The final four qualifiers for the FIFA U-20 World Cup New Zealand 2015 will be known by the middle of the month as the 20th CAF African U-20 championship kicks off on Sunday in Senegal. Escaping one of the two groups result in not only a place in the semi-finals of the competition, but also a spot in the world finals, which begin at the end of May.
There is little to suggest that the two countries that have dominated African youth football – Nigeria and Ghana – are not the pre-tournament favourites in the competition, which will be played in the two Atlantic cities of M'Bour and the capital, Dakar. Between them, the two west African nations have won the competition nine times, with Nigeria being on a run of five consecutive semi-final appearances.
Although the Flying Eagles are without their two Manchester City starlets, Chidiebere Nwakali and Kelechi Iheanacho, as well as Genk's Wilfried Ndidi, who have not been released for the tournament, it will be a difficult ask of the hosts, Congo and Côte d'Ivoire, to try and deny them a spot in the semi-finals. "We have a very formidable team even without them. That does not mean they won't be part of the team if we qualify for the World Cup.” explained assistant coach Nduka Ugbade when asked about the missing players.
Ugbade, who captained the side when they won their first global competition in Japan at the U-17 World Cup in 1985 and was in the side that lost in the final of the U-20 World Cup four years later, added: “We are very prepared and, just like in Niger during the CAF U-17 Championship, our primary mission in Senegal is to pick a World Cup ticket. Then we shall concentrate on the AYC trophy."
For the hosts, it is the first time-ever that they are appearing on the continental stage, while the Ivorians have plenty of experience counting in their favour – having qualified for the World Cup finals five times already. Congo, African champions In 2007, are making a welcome return to the competition, having missed out on the last three finals.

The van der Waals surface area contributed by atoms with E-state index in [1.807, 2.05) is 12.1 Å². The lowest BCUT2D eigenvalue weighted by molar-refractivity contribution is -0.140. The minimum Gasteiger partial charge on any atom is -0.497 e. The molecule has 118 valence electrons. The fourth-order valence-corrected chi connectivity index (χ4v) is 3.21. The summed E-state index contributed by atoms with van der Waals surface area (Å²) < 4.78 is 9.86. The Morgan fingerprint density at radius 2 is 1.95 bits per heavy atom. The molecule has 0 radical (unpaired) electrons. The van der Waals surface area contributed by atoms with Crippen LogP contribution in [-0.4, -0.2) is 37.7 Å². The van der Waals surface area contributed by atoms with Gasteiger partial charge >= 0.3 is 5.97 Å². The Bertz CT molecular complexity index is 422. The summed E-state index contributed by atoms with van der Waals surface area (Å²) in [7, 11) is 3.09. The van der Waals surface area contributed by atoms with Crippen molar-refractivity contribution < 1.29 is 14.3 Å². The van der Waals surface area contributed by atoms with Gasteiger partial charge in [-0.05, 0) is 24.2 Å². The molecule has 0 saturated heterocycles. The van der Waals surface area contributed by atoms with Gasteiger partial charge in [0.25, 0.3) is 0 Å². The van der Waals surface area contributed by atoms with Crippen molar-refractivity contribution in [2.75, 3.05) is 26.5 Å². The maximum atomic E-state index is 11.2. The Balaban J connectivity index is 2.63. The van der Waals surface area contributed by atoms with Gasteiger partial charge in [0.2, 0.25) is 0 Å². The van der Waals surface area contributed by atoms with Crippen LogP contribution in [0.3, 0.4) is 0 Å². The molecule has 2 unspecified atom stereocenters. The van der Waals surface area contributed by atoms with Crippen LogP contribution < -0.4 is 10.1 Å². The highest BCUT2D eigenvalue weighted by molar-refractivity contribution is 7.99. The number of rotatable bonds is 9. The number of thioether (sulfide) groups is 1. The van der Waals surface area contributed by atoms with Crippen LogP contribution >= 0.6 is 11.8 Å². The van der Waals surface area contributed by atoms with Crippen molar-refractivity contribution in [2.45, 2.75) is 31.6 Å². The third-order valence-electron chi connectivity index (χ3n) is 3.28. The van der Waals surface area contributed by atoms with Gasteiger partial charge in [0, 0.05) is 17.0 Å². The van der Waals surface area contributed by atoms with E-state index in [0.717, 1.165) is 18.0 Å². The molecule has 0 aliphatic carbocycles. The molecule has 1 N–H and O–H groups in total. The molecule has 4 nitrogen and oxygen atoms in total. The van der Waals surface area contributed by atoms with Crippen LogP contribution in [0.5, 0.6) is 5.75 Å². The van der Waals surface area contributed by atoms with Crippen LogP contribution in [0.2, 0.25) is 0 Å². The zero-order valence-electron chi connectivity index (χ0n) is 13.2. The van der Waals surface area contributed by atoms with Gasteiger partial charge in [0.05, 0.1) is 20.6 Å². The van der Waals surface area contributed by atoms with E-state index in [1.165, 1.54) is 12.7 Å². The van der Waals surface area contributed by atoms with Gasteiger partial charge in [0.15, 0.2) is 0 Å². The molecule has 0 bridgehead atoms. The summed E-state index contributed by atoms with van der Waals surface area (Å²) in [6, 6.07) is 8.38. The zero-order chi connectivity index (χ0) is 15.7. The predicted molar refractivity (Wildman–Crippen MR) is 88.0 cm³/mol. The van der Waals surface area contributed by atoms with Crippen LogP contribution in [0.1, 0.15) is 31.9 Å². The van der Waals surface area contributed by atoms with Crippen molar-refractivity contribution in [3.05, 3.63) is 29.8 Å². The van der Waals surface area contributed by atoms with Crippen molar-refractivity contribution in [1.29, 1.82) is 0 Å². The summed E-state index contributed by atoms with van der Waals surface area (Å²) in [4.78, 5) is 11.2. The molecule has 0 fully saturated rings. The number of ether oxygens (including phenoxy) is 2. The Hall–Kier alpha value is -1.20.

Top of the class
In Group B, all eyes will be on Ghana. Only South American heavyweights Argentina and Brazil have more semi-final appearances than the Black Satellites at the U-20 World Cup finals and after the disappointment of having been excluded from the African U-17 Championship for fielding an over-aged player, the west Africans will be determined to redeem themselves.
The 2009 world champions have been tasked by their federation to win a fourth African U-20 title and officials have put their money were their mouth is, assigning Black Stars coach Avram Grant, as well as two analysts and the physical trainer from the senior side, to Sellas Tetteh's technical team. Ghana will have a formidable roster, with captain Owusu Bempah being one of the players who could stand-out. Spain-based Clifford Aboagye, who won the Bronze Ball as the third-best player at the U-20 World Cup in Turkey two years ago, will be playing in his second African finals.
The South African side will attempt to emulate the success their U-17 counterparts had in Niger earlier this month, where the team finished second. *Amajita *coach Thabo Senong, who arrived in Senegal well before their opening match against Ghana, said that his side was ready for the tournament. “When you have desire to do well, have a good spirit and you are united in a common cause, results will take care of themselves,” he said.
Unlike South Africa, who have only once made it to the semi-finals, Mali have some experience at this level and finished fourth in the last two editions. They also finished third at the World Cup finals in 1999.
Zambia have also appeared on the global stage and in 2007 were beaten in the round of the last 16 by African rivals Nigeria. The *Junior Chipolopolo *have three players in their squad who were also in the team at the African Cup of Nations finals in Equatorial Guinea, including captain Lubambo Musonda, who plays his club football in Armenia and 17-year-old forward Patrick Ngoma.